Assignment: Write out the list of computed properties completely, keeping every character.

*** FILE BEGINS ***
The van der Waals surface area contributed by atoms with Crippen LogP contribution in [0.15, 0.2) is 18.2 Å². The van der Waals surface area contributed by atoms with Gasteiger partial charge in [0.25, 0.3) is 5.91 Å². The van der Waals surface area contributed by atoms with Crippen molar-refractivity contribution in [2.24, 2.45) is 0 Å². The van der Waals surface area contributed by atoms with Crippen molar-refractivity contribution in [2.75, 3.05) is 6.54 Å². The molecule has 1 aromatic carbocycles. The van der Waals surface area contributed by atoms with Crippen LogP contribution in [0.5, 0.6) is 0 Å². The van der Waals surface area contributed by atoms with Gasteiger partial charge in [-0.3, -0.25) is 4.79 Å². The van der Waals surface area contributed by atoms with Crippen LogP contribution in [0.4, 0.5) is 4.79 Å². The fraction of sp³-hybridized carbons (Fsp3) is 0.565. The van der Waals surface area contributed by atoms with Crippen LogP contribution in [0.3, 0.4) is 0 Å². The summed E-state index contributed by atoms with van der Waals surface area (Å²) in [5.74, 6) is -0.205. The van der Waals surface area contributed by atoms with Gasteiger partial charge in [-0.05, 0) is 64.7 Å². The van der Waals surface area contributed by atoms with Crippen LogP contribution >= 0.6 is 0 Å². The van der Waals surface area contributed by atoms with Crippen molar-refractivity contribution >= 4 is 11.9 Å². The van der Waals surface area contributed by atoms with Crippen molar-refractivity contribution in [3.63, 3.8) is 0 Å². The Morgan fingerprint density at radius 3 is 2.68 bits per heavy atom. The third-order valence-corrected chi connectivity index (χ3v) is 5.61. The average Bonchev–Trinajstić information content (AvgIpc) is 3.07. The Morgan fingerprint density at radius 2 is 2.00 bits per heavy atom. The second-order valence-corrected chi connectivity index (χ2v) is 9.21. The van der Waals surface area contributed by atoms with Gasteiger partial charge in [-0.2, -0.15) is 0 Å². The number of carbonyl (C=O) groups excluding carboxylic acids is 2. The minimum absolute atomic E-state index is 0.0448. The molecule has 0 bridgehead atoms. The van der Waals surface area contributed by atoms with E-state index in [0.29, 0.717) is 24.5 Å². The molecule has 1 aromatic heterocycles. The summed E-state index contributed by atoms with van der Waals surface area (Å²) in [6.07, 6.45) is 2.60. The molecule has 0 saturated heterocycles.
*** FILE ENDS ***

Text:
The van der Waals surface area contributed by atoms with Crippen LogP contribution in [0.15, 0.2) is 18.2 Å². The van der Waals surface area contributed by atoms with Gasteiger partial charge in [0.25, 0.3) is 5.91 Å². The van der Waals surface area contributed by atoms with Crippen molar-refractivity contribution in [2.24, 2.45) is 0 Å². The van der Waals surface area contributed by atoms with Crippen molar-refractivity contribution in [2.75, 3.05) is 6.54 Å². The molecule has 1 aromatic carbocycles. The van der Waals surface area contributed by atoms with Crippen LogP contribution in [0.5, 0.6) is 0 Å². The van der Waals surface area contributed by atoms with Gasteiger partial charge in [-0.3, -0.25) is 4.79 Å². The van der Waals surface area contributed by atoms with Crippen LogP contribution in [0.4, 0.5) is 4.79 Å². The fraction of sp³-hybridized carbons (Fsp3) is 0.565. The van der Waals surface area contributed by atoms with Crippen LogP contribution in [0.3, 0.4) is 0 Å². The summed E-state index contributed by atoms with van der Waals surface area (Å²) in [5.74, 6) is -0.205. The van der Waals surface area contributed by atoms with Gasteiger partial charge in [-0.05, 0) is 64.7 Å². The van der Waals surface area contributed by atoms with Crippen LogP contribution >= 0.6 is 0 Å². The van der Waals surface area contributed by atoms with Crippen molar-refractivity contribution >= 4 is 11.9 Å². The van der Waals surface area contributed by atoms with Crippen molar-refractivity contribution in [3.63, 3.8) is 0 Å². The Morgan fingerprint density at radius 3 is 2.68 bits per heavy atom. The third-order valence-corrected chi connectivity index (χ3v) is 5.61. The average Bonchev–Trinajstić information content (AvgIpc) is 3.07. The Morgan fingerprint density at radius 2 is 2.00 bits per heavy atom. The second-order valence-corrected chi connectivity index (χ2v) is 9.21. The van der Waals surface area contributed by atoms with Gasteiger partial charge in [-0.2, -0.15) is 0 Å². The number of carbonyl (C=O) groups excluding carboxylic acids is 2. The minimum absolute atomic E-state index is 0.0448. The molecule has 0 bridgehead atoms. The van der Waals surface area contributed by atoms with E-state index in [0.29, 0.717) is 24.5 Å². The molecule has 1 aromatic heterocycles. The summed E-state index contributed by atoms with van der Waals surface area (Å²) in [6.07, 6.45) is 2.60. The molecule has 0 saturated heterocycles.